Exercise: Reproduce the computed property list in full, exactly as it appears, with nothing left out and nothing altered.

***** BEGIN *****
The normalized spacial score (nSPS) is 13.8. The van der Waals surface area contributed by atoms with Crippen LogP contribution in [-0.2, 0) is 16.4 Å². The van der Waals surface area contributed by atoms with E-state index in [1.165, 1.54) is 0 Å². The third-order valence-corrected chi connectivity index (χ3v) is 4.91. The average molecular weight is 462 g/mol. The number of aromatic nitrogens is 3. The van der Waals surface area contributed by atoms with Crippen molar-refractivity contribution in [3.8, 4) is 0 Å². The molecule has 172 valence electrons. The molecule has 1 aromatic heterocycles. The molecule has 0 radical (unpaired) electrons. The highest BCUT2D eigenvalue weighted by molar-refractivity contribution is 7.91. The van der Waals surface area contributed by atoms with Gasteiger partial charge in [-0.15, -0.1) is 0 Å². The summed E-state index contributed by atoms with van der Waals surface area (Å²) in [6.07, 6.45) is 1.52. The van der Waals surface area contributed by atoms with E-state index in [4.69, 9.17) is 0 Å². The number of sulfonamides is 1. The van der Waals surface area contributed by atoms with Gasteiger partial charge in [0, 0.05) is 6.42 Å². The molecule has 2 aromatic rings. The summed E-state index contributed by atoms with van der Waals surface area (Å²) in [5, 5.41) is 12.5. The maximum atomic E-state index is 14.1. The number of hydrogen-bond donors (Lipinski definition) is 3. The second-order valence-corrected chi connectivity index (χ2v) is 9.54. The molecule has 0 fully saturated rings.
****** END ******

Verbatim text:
The normalized spacial score (nSPS) is 13.8. The van der Waals surface area contributed by atoms with Crippen LogP contribution in [-0.2, 0) is 16.4 Å². The van der Waals surface area contributed by atoms with E-state index in [1.165, 1.54) is 0 Å². The third-order valence-corrected chi connectivity index (χ3v) is 4.91. The average molecular weight is 462 g/mol. The number of aromatic nitrogens is 3. The van der Waals surface area contributed by atoms with Crippen molar-refractivity contribution in [3.8, 4) is 0 Å². The molecule has 172 valence electrons. The molecule has 1 aromatic heterocycles. The molecule has 0 radical (unpaired) electrons. The highest BCUT2D eigenvalue weighted by molar-refractivity contribution is 7.91. The van der Waals surface area contributed by atoms with Gasteiger partial charge in [-0.15, -0.1) is 0 Å². The summed E-state index contributed by atoms with van der Waals surface area (Å²) in [6.07, 6.45) is 1.52. The van der Waals surface area contributed by atoms with E-state index in [4.69, 9.17) is 0 Å². The number of sulfonamides is 1. The van der Waals surface area contributed by atoms with Gasteiger partial charge in [0, 0.05) is 6.42 Å². The molecule has 2 aromatic rings. The summed E-state index contributed by atoms with van der Waals surface area (Å²) in [5, 5.41) is 12.5. The maximum atomic E-state index is 14.1. The number of hydrogen-bond donors (Lipinski definition) is 3. The second-order valence-corrected chi connectivity index (χ2v) is 9.54. The molecule has 0 fully saturated rings.